“Now that the seriousness of this vulnerability has been disclosed, it is likely that threat actors are already looking to take advantage of it. To protect themselves, organizations must prioritize patching, and fast. But as with Heartbleed, organizations also need to replace the machine identities impacted by OpenSSL’s vulnerability. We can’t be successful in digital business without the four tasks of machine identity management – authentication, authorization, lifecycle, and governance – work correctly. History has shown that the industry needs to be ready for these events, now and in the future.”

UPDATE #3: I have a blog post from Rezilion that goes into the weeds by analyzing this issue in detail. Plus I have additional commentary from Yotam Perkal, Director of Vulnerability Research at Rezilion:

Is there any cause for concern?

The short answer is, you should be worried.

How worried should you be?

Well, that depends how many vulnerable instances of OpenSSL3.x you have in your environment and do you have the ability to accurately detect them so that you could apply the patch once it’s out.

The OpenSSL team announcement caused significant concern for several reasons. First, this is only the second time that the OpenSSL project team classifies a vulnerability as critical. The previous time being Heartbleed (CVE-2014-0160) which enables attackers to compromise sensitive information such as secrets and private keys that were meant to be protected by SSL/TLS.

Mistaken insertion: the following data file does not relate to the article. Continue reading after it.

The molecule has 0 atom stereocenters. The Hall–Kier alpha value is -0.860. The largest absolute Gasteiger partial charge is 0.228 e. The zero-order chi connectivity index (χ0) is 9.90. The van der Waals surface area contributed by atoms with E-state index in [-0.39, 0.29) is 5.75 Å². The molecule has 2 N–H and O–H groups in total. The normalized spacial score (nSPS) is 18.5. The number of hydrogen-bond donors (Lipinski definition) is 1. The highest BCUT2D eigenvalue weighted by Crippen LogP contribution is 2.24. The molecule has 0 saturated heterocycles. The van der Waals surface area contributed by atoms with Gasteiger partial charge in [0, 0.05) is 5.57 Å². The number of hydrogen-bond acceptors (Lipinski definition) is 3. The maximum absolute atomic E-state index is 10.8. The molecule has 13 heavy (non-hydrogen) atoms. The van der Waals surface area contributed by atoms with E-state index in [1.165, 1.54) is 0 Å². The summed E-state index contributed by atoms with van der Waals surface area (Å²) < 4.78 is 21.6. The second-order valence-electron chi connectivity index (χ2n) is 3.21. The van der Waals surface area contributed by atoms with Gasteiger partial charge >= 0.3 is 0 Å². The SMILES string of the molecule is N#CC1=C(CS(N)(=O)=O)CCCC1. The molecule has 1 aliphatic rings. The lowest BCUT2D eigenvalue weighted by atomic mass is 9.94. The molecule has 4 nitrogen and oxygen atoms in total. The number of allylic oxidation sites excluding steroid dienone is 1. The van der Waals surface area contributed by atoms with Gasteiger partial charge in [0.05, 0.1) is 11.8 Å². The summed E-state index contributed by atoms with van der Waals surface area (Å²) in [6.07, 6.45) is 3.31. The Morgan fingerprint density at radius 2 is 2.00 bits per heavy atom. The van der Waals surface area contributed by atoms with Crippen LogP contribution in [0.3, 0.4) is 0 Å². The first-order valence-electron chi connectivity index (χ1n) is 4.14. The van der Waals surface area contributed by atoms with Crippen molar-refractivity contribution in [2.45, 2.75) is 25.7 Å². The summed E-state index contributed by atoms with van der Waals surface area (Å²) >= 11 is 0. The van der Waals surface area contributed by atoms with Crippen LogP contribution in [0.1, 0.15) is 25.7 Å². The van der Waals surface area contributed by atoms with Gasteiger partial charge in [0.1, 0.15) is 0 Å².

Second, OpenSSL is extremely prevalent in modern computer environments. The relatively long advance warning window provided by the OpenSSL project team has added to the speculations regarding the significance of this vulnerability.

That said, the potential impact in this case seems relatively limited. Mainly due to the fact that the vulnerability only affects OpenSSL versions 3.x.

Why is that significant?

Well, version 3.0 of OpenSSL was only released a year ago. In IT terms, it is considered a new library. Hence, not many software projects and applications have migrated to use it which makes it relatively rare to find in production systems.

For proportion, there are currently under 16,000 publicly accessible servers worldwide running potentially vulnerable versions of OpenSSL (3.X) while close to 240,000 servers are STILL vulnerable to Heartbleed 8 years after its initial discovery

Does Yotam think this is an issue worth covering?